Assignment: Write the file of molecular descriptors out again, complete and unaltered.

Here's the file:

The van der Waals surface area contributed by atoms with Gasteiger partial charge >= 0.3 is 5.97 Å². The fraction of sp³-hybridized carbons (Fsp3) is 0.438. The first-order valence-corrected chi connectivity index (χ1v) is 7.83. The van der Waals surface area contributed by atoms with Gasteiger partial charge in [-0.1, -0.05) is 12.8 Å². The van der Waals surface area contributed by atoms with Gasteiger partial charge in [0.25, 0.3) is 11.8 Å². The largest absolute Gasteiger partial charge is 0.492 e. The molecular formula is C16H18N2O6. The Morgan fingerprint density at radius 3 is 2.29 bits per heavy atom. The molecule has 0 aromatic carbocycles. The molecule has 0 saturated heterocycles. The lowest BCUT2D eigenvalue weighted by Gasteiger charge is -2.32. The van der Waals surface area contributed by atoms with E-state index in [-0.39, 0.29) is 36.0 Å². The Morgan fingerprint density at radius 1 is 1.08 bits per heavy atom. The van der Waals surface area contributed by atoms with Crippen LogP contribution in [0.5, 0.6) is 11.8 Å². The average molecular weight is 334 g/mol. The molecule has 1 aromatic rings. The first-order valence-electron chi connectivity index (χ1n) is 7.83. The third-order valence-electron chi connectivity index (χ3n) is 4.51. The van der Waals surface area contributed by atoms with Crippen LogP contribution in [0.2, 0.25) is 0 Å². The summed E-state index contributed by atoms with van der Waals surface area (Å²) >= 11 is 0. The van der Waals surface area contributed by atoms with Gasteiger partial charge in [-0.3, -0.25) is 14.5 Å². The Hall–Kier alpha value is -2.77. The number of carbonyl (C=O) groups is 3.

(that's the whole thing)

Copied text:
The van der Waals surface area contributed by atoms with Gasteiger partial charge >= 0.3 is 5.97 Å². The fraction of sp³-hybridized carbons (Fsp3) is 0.438. The first-order valence-corrected chi connectivity index (χ1v) is 7.83. The van der Waals surface area contributed by atoms with Gasteiger partial charge in [-0.1, -0.05) is 12.8 Å². The van der Waals surface area contributed by atoms with Gasteiger partial charge in [0.25, 0.3) is 11.8 Å². The largest absolute Gasteiger partial charge is 0.492 e. The molecular formula is C16H18N2O6. The Morgan fingerprint density at radius 3 is 2.29 bits per heavy atom. The molecule has 0 aromatic carbocycles. The molecule has 0 saturated heterocycles. The lowest BCUT2D eigenvalue weighted by Gasteiger charge is -2.32. The van der Waals surface area contributed by atoms with E-state index in [-0.39, 0.29) is 36.0 Å². The Morgan fingerprint density at radius 1 is 1.08 bits per heavy atom. The van der Waals surface area contributed by atoms with Crippen LogP contribution in [0.5, 0.6) is 11.8 Å². The average molecular weight is 334 g/mol. The molecule has 1 aromatic rings. The first-order valence-electron chi connectivity index (χ1n) is 7.83. The third-order valence-electron chi connectivity index (χ3n) is 4.51. The van der Waals surface area contributed by atoms with Crippen LogP contribution in [0.2, 0.25) is 0 Å². The summed E-state index contributed by atoms with van der Waals surface area (Å²) >= 11 is 0. The van der Waals surface area contributed by atoms with Gasteiger partial charge in [-0.3, -0.25) is 14.5 Å². The Hall–Kier alpha value is -2.77. The number of carbonyl (C=O) groups is 3.